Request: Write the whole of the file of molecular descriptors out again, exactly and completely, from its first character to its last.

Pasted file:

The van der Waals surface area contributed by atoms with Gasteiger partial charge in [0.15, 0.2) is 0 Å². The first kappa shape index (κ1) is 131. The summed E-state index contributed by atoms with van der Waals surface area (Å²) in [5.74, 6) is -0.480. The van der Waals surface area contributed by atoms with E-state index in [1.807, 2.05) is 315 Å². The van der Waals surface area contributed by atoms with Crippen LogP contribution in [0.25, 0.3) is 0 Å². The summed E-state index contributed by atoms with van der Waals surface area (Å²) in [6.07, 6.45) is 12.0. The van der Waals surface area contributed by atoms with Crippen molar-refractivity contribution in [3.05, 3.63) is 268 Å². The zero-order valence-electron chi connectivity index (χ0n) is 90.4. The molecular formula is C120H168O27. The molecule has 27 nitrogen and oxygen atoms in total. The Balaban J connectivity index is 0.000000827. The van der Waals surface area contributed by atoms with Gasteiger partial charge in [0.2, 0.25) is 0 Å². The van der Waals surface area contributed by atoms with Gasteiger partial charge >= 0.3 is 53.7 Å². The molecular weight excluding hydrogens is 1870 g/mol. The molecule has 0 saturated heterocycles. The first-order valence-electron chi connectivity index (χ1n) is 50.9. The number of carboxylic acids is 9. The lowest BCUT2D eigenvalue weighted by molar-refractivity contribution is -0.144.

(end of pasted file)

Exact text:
The van der Waals surface area contributed by atoms with Gasteiger partial charge in [0.15, 0.2) is 0 Å². The first kappa shape index (κ1) is 131. The summed E-state index contributed by atoms with van der Waals surface area (Å²) in [5.74, 6) is -0.480. The van der Waals surface area contributed by atoms with E-state index in [1.807, 2.05) is 315 Å². The van der Waals surface area contributed by atoms with Crippen LogP contribution in [0.25, 0.3) is 0 Å². The summed E-state index contributed by atoms with van der Waals surface area (Å²) in [6.07, 6.45) is 12.0. The van der Waals surface area contributed by atoms with Crippen molar-refractivity contribution in [3.05, 3.63) is 268 Å². The zero-order valence-electron chi connectivity index (χ0n) is 90.4. The molecular formula is C120H168O27. The molecule has 27 nitrogen and oxygen atoms in total. The Balaban J connectivity index is 0.000000827. The van der Waals surface area contributed by atoms with Gasteiger partial charge in [0.2, 0.25) is 0 Å². The van der Waals surface area contributed by atoms with Gasteiger partial charge >= 0.3 is 53.7 Å². The molecular weight excluding hydrogens is 1870 g/mol. The molecule has 0 saturated heterocycles. The first-order valence-electron chi connectivity index (χ1n) is 50.9. The number of carboxylic acids is 9. The lowest BCUT2D eigenvalue weighted by molar-refractivity contribution is -0.144.